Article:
I got married at age 34 so the question of having a baby was something that had been answered by the time I walked down the aisle. Alan and I agreed that we would get our own place first before we tried. We managed to save enough to put a downpayment on a 2-bedroom co-op unit by our second year anniversary in 2002 and we tried to get pregnant immediately. I found out just the day before we left for my first homecoming to Manila in December of that year, but I bled during the visit home and an ultrasound at the UST Hospital confirmed I was no longer pregnant. It didn’t quite hit me then because I had not even homed in on the idea that I was actually pregnant.
We were pregnant again after my next cycle and this time, I was able to start planning and enjoying being pregnant for 9 weeks until it was discovered that the baby had stopped growing on its 7th week. This time I had to have a D&C to clean out the “products of conception” and I was instructed to wait another 3 months to give my body a chance to heal. This second miscarraige was a very traumatic loss for me and plunged me into a mild depression. I quickly overcame it once I started counting the three months, and as soon as we were clear, I got pregnant again after my first cycle.
Now I have a two year old tyke who makes my world turn. I didn’t realize having a baby was not as natural to some couples nowadays as it was for Alan and me. Not just the physical act of having a baby per se, but in the last two weeks, I’ve encountered three young couples who look at the prospect of having a child as something truly exciting, but at the same time, they have so much anxiety about the whole thing.
To some it’s just the thought of getting pregnant and having to deal with the prospect of losing a child. Others are terrified of the thought of raising another human being. It was a surprise to me that many feared the very prospect of having a child because it was a big responsibility.
It’s sad that so many young people find themselves getting pregnant irresponsibly when others have such a challenge trying. Two of Alan’s closest friends continue to try to have a child — without success. I have long stopped mourning my two previous losses, because I know that that is a normal occurrence. As my doctors assured me, it’s the body’s way of letting go of a fetus that was not viable. I simply told myself it just wasn’t time, it wasn’t for me — until Angel came and I was blessed by his birth.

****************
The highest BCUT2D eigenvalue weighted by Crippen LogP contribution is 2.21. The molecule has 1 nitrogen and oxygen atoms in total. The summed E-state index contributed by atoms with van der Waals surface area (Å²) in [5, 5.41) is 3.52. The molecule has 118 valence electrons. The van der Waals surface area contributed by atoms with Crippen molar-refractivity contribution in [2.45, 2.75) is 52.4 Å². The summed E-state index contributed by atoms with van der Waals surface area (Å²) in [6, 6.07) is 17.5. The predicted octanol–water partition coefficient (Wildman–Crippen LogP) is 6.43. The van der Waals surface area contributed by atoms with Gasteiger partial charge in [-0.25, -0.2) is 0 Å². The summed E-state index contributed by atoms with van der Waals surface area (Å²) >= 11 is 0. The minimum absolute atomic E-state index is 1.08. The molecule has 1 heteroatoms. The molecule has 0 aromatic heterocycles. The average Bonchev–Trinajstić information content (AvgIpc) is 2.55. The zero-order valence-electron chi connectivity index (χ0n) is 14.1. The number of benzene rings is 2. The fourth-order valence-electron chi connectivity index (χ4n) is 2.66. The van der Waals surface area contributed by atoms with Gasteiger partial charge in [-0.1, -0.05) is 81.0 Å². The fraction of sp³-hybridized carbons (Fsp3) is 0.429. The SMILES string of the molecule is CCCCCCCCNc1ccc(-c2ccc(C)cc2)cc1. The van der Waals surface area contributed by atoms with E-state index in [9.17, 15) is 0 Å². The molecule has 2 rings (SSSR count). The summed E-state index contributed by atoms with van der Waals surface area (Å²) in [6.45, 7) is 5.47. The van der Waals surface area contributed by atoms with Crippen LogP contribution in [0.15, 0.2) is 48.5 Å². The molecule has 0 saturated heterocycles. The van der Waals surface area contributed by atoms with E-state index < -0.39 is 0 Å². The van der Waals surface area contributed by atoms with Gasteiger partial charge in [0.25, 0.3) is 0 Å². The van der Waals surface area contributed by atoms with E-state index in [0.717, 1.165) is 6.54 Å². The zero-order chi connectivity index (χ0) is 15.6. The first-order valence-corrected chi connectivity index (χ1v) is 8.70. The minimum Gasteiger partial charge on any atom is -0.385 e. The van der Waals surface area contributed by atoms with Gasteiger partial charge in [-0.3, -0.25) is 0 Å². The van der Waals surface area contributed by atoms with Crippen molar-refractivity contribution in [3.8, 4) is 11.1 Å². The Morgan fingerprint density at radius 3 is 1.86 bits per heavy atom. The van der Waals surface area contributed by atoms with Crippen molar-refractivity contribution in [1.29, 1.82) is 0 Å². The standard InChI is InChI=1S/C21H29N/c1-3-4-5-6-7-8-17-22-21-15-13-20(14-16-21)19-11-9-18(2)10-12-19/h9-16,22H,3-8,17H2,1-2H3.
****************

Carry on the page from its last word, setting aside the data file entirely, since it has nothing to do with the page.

Having gotten pregnant at such a late age, there was a lot of anxiety about the tests to be taken. Here in the US, they give you a chance to terminate a pregnancy for medical reasons, and while there are limitations by state as to up to when you can intervene, there are a myriad of tests to help you decide if there is a medical challenge.
We chose to forego the amniocentisis which meant a needle puncture of the amniotic sac, primarily meant to determine if the baby has any abnormality. It was not only that there was a slight chance that the puncture would not heal and would lead to a miscarraige, but primarily because Alan and I knew that even if we heard that our child was anything less than perfect, we would not have the heart to terminate the pregnancy. It was not just about wanting to have a child so badly, but more importantly, we did not want to terminate a life that was given to us.
Choosing to have a baby is not the most difficult part of it. It’s actually nurturing that child to full term and successfully delivering it into this world. One it takes in its first breath of air, then you can only try to do your best, you can’t control how the future will be.
Just a word of advice to those worrying about the whole journey — it is worth every ounce of worry in the joy it brings when that little bundle comes out and looks you in the eye. It’s never going to get easy, but the joys will multiply.